And Cort, do you believe it actually exists (BBB) because I am thinking it is more of a theory at this point. I think. I just know I have come across information on it before but couldn't even figure out what they were really saying and if it really existed or was a theory.
 

soulfeast

New Member
Jarred Younger of the Neuroinflammation, Pain and Fatigue Lab posted his thoughts on why Rituximab works when it does. He's proposing a very different reason.



Interesting that so far Rituximab gets about the same response rates as LDN. He's not the only one to think that the blood-brain barrier might be involved.





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Mast Cells also disrupt the BBB. There is cross talk between mast cells and microglia.

Brain mast cell degranulation regulates blood-brain barrier.
http://www.ncbi.nlm.nih.gov/pubmed/8951099

Corticotropin-releasing hormone and brain mast cells regulate blood-brain-barrier permeability induced by acute stress.
http://www.ncbi.nlm.nih.gov/pubmed/12438528

Mast cells on the mind: new insights and opportunities
http://www.sciencedirect.com/science/article/pii/S0166223613001124
Highlights

Mast cells (MCs) are brain-resident immune cells that serve both as sensors and effectors in communication among nervous, vascular and immune systems.

MCs lie on the brain side of the blood–brain barrier (BBB) and communicate with neurons, glia, blood vessels, and other hematopoietic cells via their neuroactive prestored and newly synthesized chemicals.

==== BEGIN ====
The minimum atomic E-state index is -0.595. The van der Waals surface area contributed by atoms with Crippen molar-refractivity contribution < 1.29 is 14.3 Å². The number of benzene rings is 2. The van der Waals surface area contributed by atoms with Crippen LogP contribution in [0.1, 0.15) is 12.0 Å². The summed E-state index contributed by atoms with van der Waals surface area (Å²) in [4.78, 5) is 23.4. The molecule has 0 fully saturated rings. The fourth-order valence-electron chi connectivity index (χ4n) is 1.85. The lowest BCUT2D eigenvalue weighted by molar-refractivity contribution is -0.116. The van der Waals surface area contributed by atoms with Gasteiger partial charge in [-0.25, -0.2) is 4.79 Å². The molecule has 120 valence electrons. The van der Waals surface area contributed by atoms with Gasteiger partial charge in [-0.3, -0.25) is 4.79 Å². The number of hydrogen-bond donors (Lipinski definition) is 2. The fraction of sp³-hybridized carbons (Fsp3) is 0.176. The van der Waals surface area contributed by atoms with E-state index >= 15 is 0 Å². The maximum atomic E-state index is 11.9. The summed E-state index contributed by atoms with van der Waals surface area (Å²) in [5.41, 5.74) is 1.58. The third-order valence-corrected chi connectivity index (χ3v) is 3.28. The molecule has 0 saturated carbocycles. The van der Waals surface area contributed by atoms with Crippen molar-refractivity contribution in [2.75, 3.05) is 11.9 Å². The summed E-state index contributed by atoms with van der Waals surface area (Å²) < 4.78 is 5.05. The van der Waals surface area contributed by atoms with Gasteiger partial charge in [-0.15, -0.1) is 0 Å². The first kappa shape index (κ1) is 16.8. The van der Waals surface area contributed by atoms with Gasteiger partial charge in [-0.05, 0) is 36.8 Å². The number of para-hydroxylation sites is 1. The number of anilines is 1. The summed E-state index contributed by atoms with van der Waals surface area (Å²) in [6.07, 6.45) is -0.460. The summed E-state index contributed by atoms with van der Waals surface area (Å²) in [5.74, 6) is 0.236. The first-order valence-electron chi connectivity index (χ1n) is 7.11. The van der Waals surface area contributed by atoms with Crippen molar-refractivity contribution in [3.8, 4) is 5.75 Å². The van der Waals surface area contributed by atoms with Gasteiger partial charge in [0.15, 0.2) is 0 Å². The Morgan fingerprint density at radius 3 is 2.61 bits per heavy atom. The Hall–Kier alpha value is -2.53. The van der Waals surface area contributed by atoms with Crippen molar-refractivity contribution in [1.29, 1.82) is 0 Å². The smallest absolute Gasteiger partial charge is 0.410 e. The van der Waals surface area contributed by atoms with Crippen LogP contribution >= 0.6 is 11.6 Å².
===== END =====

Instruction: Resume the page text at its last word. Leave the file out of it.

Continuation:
Although small in number, MCs exert powerful effects because they are first responders that act as catalysts and recruiters to initiate, amplify, and prolong other immune and nervous responses upon activation.

MCs both promote deleterious outcomes in brain function and contribute to normative behavioral functioning, particularly cognition and emotionality.

New experimental tools enabling isolation of brain MCs, manipulation of MCs or of their products, and measurement of MC products in very small brain volumes present unprecedented opportunities for examining these enigmatic cells, both during development and adulthood.

Mast cells, glia and neuroinflammation: partners in crime?
http://onlinelibrary.wiley.com/doi/10.1111/imm.12170/pdf
Mast cells, glia and neuroinflammation: partners in crime?

My daughter and I see Dr. Afrin at U of Minnesota (and diagnosed with MCAS) and he suggested we test for anti-ige/igg antibodies which might then indicate auto-immune driven mast cell activation. The suggested treatment is Rituximab.
 

SuziRider

Member
Isn't Rituximab what is used to treat small intestine bacterial overgrowth (SIBO)? Main symptom is a lot of burping hydrogen gas after a meal with carbs or prebiotics. Cause is low stomach acid and the gut bacteria overgrowing. People are not supposed to have much bacteria in the small intestine, compared to the large one. H.Pylori is usually involved, but treating for it alone does not fix the bloating and pain.